2

Which of these is correct and why?

  1. I’d rather it be you.

  2. I’d rather it were you.

2

Both are correct, and they mean different things.

"I'd rather it were you" means that it already is someone else, or assuredly is going to be someone else ("the decision has been made", "the results are in"), and my preference for you isn't expected to change anything.
"My travel partner is Dwight. I'd rather it were you."

"I'd rather it be you" means we are discussing something uncertain - an uncertain future, a tentative plan, a hypothesis, a set of critically incomplete information - and it includes the idea of "it" being someone other than you. It implies nothing either way about whether my preference for you could change things, but it does imply a possibility that it might yet end up being you.
"It seems the boss is planning to pair me up with Dwight. I'd rather it be you."

0

It's a good question. Both are correct. The first is much more formal sounding these days.

In English there is no true future tense. We can use "will" or we can use present tense. Thus,

"I hope you go tomorrow." (present expressing future)

or

"I hope you will go tomorrow. ('will' expressing future)

When you introduce 'rather' you also add the English subjunctive. You can see the tenses used by adding a sub-clause.

"I'd rather it be you that goes tomorrow." (present subjunctive)

"I'd rather it were you that went tomorrow." (past subjunctive)

  • No, it’s would that’s triggering subjunctive use here, but note that this is a transitive will, not an auxiliary one. – tchrist Aug 2 '15 at 12:07
  • @tchrist, what do you mean by "transitive will" as opposed to an "auxiliary" one? – HeWhoMustBeNamed Jan 11 '20 at 15:22
  • @MrReality Transitive will occurs when the verb takes an object complement, as in ❶ “She was willing to see it through to the bitter end.” or even ❷ “Who am I to will the hastening of her demise?” Also ❸ 1591 Shakespeare Henry VI pt I, ɪ. iii. — “We do no otherwise than we are will’d. / Duke of Gloucester. Who willed you? or whose will stands but mine?” ❹ 1896 A. E. Housman Shropshire Lad xxx. 44 — “Others, I am not the first, Have willed more mischief than they durst.” Many of these are now archaic apart from be willing and would rather. [cont…] – tchrist Jan 11 '20 at 18:19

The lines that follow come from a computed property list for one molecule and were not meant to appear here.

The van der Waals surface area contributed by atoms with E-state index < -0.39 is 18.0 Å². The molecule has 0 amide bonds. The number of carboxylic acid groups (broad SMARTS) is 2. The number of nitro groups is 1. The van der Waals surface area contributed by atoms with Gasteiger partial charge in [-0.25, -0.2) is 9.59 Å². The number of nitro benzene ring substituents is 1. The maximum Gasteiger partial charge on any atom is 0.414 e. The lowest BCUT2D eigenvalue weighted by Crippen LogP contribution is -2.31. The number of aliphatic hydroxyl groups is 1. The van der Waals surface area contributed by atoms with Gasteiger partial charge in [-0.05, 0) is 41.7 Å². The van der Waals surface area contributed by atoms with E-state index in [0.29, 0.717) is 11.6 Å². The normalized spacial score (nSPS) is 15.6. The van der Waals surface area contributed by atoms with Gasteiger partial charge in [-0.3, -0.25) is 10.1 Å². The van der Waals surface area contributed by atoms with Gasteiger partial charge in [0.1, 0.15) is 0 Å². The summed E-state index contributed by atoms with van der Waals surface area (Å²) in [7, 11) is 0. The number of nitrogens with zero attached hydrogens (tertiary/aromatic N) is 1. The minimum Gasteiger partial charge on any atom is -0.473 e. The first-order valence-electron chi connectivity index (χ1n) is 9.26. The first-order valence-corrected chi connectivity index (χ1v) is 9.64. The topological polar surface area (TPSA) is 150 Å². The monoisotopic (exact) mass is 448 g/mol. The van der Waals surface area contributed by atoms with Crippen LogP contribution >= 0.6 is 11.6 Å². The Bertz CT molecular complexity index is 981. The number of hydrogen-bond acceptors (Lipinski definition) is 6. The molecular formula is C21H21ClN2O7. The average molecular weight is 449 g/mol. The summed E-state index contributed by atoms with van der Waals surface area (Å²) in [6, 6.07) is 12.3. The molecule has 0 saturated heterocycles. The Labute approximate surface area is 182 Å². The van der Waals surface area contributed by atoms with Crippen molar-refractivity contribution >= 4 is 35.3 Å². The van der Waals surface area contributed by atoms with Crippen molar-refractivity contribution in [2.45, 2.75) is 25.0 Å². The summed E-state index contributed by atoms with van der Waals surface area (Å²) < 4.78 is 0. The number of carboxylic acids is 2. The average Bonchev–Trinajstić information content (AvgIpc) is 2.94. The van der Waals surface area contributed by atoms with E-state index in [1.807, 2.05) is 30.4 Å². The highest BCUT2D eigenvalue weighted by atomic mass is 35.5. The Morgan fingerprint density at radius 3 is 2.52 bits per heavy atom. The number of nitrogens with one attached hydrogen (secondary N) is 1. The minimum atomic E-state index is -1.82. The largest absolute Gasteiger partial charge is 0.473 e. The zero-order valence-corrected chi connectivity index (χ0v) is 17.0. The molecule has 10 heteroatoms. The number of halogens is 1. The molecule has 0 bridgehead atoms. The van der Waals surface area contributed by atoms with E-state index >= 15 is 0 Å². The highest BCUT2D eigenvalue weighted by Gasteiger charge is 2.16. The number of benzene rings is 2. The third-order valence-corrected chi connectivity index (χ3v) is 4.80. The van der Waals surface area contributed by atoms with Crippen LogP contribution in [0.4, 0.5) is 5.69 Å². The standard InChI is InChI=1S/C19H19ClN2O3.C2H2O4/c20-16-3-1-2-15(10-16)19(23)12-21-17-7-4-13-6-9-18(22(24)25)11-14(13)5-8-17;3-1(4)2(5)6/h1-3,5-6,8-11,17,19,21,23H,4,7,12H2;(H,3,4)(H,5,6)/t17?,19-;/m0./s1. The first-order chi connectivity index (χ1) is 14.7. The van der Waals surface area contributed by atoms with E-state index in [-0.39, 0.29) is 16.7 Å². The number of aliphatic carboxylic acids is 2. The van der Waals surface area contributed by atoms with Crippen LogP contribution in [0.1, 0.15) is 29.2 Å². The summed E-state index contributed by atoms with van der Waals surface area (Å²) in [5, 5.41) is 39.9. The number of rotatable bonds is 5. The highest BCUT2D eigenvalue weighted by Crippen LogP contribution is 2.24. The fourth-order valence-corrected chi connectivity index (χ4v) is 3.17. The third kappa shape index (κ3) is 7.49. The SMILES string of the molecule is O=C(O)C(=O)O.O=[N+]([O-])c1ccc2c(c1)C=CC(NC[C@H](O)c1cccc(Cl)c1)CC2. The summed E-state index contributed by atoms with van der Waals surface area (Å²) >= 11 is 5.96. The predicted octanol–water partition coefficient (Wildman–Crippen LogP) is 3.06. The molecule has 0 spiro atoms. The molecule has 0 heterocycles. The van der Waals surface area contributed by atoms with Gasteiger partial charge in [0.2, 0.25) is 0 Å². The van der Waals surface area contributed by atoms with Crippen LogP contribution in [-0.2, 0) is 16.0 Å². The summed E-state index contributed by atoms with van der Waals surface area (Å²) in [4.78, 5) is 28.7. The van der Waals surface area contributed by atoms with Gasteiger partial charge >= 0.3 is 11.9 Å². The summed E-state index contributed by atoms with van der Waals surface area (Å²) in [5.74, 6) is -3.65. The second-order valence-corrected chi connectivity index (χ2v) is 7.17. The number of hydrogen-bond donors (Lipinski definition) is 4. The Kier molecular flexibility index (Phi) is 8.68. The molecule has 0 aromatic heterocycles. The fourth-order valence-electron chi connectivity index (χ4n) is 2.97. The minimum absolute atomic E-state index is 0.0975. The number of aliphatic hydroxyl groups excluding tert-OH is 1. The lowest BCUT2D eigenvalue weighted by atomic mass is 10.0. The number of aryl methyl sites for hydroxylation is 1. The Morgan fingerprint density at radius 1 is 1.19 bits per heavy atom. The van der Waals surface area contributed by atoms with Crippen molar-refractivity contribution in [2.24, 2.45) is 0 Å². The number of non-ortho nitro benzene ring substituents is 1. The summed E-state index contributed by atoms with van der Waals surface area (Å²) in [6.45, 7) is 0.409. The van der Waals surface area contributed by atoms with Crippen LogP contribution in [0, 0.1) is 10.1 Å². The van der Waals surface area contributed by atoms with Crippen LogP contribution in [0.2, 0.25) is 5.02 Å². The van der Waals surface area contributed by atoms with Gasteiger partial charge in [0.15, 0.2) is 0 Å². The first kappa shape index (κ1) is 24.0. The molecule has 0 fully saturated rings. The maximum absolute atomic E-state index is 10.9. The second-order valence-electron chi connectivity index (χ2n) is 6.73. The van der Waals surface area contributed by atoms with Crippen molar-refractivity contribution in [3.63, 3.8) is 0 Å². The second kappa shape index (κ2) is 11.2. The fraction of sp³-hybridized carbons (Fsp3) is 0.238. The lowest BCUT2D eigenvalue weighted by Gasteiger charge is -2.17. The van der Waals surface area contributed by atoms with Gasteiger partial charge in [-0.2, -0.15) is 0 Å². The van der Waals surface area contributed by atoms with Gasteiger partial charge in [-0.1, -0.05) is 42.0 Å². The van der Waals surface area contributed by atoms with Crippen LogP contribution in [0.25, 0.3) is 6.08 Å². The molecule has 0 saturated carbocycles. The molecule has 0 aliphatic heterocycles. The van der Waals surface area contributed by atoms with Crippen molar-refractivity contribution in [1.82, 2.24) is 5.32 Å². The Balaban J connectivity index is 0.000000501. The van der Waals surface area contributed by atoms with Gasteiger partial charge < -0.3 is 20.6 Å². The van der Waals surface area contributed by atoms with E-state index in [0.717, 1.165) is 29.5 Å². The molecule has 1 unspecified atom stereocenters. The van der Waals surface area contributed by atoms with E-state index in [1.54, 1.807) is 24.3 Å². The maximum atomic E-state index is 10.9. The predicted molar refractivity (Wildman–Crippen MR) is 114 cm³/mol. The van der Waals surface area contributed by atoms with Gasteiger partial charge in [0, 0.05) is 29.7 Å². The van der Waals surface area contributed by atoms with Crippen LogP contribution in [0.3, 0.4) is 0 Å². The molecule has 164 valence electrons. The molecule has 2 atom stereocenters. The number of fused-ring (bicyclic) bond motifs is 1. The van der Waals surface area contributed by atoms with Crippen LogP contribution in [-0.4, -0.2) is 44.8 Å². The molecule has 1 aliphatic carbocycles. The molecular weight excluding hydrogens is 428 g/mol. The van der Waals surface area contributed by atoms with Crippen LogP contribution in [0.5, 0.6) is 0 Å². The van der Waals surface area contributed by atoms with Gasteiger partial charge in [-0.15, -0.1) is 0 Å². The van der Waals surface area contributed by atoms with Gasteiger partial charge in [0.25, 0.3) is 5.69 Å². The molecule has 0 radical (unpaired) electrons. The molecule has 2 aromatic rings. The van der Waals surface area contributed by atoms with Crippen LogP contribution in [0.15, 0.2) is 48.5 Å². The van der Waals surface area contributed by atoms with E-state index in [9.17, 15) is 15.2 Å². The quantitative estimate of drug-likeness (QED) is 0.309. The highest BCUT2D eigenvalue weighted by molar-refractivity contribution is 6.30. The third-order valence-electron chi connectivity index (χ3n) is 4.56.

• […cont] Other citations: ❺ 1616 Shakespeare As You Like It ɪɪɪ. ii. — “Heaven would that she these gifts should have / And I to live and die her slave.” ❻ 1860 E.B. Pusey Minor Prophets 20 — “When to will the same and nill the same, maketh of twain, one spirit.” ❼ 1868 Tennyson Lucretius 68 — “Because I would not one of thine own doves, / Not ev’n a rose, were offer’d to thee.” ❽ 1885 Tennyson The Charge of the Heavy Brigade at Balaclava Epilogue in Tiresia & Other Poems 165 — “I would that wars should cease, I would the globe from end to end / Might sow and reap in peace.” – tchrist Jan 11 '20 at 18:22
0

Both seem to be correct whereas I'd rather it be you seem a little bit off use rather than another. I'd rather it were you is just the same construction as I wish I were you which nowadays can be replaced by I wish I was you.

-2

"I'd rather it be you" sounds American to me, British rarely uses the subjunctive anymore. "I'd rather it was you" would sound the most idiomatic.

  • 1
    Do you have justification for assigning these expressions to AmE and BrE? Please give it. Ngram seems to contradict your assertions. – Peter Shor Aug 1 '15 at 13:44
  • Sheer experience, my dear fellow. Ngram? Never heard of it. – Joost Kiefte Aug 1 '15 at 14:08
  • I'm just wondering because I'm American and I would never say "I'd rather it would be you". – Peter Shor Aug 1 '15 at 16:35
  • @PeterShor "God wishes that every man be free" would be said by an American, wheras a Brit would say "God wishes that every man should be free", thus avoiding the subjunctive use of be. – Joost Kiefte Aug 2 '15 at 11:32
  • 1
    Very true. But that has nothing to do with the construction "I'd rather it would be you". This has an unnecessary and ungrammatical extra would in it, that isn't the subjunctive, and that most Americans wouldn't put in (although maybe a few would). We'd say "I'd rather it was you" or "I'd rather it were you". – Peter Shor Aug 2 '15 at 11:42

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